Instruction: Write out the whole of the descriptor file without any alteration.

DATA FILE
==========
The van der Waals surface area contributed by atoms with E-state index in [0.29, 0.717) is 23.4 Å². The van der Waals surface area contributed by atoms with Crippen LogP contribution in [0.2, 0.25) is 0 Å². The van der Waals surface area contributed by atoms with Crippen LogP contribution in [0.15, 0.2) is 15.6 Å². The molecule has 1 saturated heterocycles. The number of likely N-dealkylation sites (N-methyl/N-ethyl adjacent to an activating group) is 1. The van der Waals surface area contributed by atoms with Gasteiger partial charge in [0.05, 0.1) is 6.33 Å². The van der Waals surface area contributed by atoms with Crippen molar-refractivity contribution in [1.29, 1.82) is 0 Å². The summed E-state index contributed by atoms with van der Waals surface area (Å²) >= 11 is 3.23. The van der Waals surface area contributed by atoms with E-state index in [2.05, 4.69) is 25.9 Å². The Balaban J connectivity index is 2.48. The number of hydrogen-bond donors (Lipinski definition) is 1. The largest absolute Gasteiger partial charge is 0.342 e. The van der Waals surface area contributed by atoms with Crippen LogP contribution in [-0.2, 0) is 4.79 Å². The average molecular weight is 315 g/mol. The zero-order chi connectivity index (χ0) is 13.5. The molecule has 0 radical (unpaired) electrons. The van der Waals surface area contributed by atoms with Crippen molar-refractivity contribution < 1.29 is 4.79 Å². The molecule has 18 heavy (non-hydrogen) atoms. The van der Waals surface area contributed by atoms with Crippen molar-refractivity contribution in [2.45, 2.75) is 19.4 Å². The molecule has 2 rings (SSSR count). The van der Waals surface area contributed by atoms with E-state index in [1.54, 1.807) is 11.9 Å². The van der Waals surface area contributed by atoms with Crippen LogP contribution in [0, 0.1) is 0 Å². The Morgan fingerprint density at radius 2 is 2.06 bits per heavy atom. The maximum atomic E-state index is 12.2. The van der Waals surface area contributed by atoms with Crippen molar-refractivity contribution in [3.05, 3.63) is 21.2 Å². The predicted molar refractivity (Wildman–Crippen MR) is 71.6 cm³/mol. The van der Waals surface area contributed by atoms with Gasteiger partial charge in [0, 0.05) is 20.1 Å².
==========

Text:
The van der Waals surface area contributed by atoms with E-state index in [0.29, 0.717) is 23.4 Å². The van der Waals surface area contributed by atoms with Crippen LogP contribution in [0.2, 0.25) is 0 Å². The van der Waals surface area contributed by atoms with Crippen LogP contribution in [0.15, 0.2) is 15.6 Å². The molecule has 1 saturated heterocycles. The number of likely N-dealkylation sites (N-methyl/N-ethyl adjacent to an activating group) is 1. The van der Waals surface area contributed by atoms with Gasteiger partial charge in [0.05, 0.1) is 6.33 Å². The van der Waals surface area contributed by atoms with Crippen molar-refractivity contribution in [1.29, 1.82) is 0 Å². The summed E-state index contributed by atoms with van der Waals surface area (Å²) >= 11 is 3.23. The van der Waals surface area contributed by atoms with E-state index in [2.05, 4.69) is 25.9 Å². The Balaban J connectivity index is 2.48. The number of hydrogen-bond donors (Lipinski definition) is 1. The largest absolute Gasteiger partial charge is 0.342 e. The van der Waals surface area contributed by atoms with Crippen LogP contribution in [-0.2, 0) is 4.79 Å². The average molecular weight is 315 g/mol. The zero-order chi connectivity index (χ0) is 13.5. The molecule has 0 radical (unpaired) electrons. The van der Waals surface area contributed by atoms with Crippen molar-refractivity contribution < 1.29 is 4.79 Å². The molecule has 18 heavy (non-hydrogen) atoms. The van der Waals surface area contributed by atoms with Crippen molar-refractivity contribution in [2.45, 2.75) is 19.4 Å². The molecule has 2 rings (SSSR count). The van der Waals surface area contributed by atoms with E-state index in [1.54, 1.807) is 11.9 Å². The van der Waals surface area contributed by atoms with Crippen LogP contribution in [0, 0.1) is 0 Å². The Morgan fingerprint density at radius 2 is 2.06 bits per heavy atom. The maximum atomic E-state index is 12.2. The van der Waals surface area contributed by atoms with Crippen molar-refractivity contribution in [3.05, 3.63) is 21.2 Å². The predicted molar refractivity (Wildman–Crippen MR) is 71.6 cm³/mol. The van der Waals surface area contributed by atoms with Gasteiger partial charge in [0, 0.05) is 20.1 Å².